Friday, April 13, 2012

Our latest batch of Guanciale

If you’ve been following this blog from the beginning – or have looked back that far into the archives – you’ll know that one of the first posts was about my new-found interest in home charcuterie, or “making sausage and stuff like that” – if you don’t like high-fallootin’ cooking words.

One of the simplest of home curing recipes is guanciale, an Italian bacon-like creation that is found primarily in the central part of the country near Rome, although its fame seems to be spreading. We were able to find some in such small places as Gaiole-in-Chianti when we were in Italy last June. It was almost impossible to find in North America until relatively recently, too. Now, we can even pick some up two blocks from our house at Zito’s, an Italian grocery that opened last summer. If you want to try your hand at making guanciale, the recipe is HERE. The only difficult part of making this delicacy is finding the proper place to hang it. We’re lucky. Our basement is pretty nigh perfect. In the colder months, humidity is around 75% and the temperature is 55°F.

Anyway, we just brought our second batch of guanciale up from the basement yesterday. This one was different than the first in that I added more juniper berries and thyme. I also added about an ounce of Orvieto (white wine) to each package for the duration of the curing stage.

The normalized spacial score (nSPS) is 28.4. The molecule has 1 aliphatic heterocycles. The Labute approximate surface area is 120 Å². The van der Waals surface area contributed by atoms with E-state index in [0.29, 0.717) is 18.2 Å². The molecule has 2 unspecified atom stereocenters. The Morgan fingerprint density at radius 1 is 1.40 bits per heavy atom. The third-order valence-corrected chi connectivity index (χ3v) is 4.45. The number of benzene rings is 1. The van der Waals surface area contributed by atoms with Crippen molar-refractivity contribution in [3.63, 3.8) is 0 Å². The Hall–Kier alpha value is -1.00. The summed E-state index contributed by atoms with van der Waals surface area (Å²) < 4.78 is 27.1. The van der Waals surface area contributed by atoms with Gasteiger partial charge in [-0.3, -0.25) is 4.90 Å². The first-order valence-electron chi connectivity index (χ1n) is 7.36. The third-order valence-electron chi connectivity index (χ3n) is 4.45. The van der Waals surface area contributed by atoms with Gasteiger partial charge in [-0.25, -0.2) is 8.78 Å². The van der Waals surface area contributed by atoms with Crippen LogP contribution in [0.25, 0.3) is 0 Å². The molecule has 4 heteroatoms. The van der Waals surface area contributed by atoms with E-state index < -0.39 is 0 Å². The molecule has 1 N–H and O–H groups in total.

So what are the results? This batch has a more pronounced juniper flavor but I don’t notice the thyme much more. There is slightly more sweetness which is possibly due to the wine. The bit I sampled was raw, but this weekend we’re going to make our favorite recipe that uses guanciale, spaghetti all’amatriciana (recipe below), so we’ll be sampling some of the new batch after it’s been cooked, which may yield different flavor results.

I think we’re pretty much over our curing season as the basement temperature is on the rise. The humidity is also dropping which means that drying is speeding up – which is not a good thing since I believe this second batch has hung a bit too long. I’ll have to be watching this more closely in the future. I’ve also made some lonzino (cured pork loin) which dried out a bit too much – but it is very delicious. I’ll do a post on that at a later date.

On to Amatrice which is the originating town of today’s recipe. It’s in northern Lazio and its founding goes all the way back to Roman times, if not further. Since amatriciana sauce uses tomatoes, the recipe can’t be all that old since tomatoes were unknown in Europe before the settling of North America. As for guanciale, I haven’t been able to discover anything about its origins, but I suspect it goes back quite a long time, primarily because it’s so easy to make.

In any event, some bright person way back when decided to combine the flavor of fresh Italian tomatoes to their local meat delicacy and a match made in heaven was the result. Put simply, amatriciana is a fantastic dish. As a matter of fact, it’s become my redheaded wife’s favorite. When we arrived in Rome last June, very travel-stained after a horrible flight and a search for Vicki’s missing luggage, practically the first thing we did was leave the apartment we’d rented in the section of town near the Villa Borghese in search of a restaurant and some amatriciana. My photo to the right was taken at that restaurant and on the plates in front of me are two kinds of amatriciana: red and white – or as it’s also known, pasta all grigia, a recipe I’ll share on some future occasion, completing our guanciale trifecta (spaghetti alla carbonara being the third).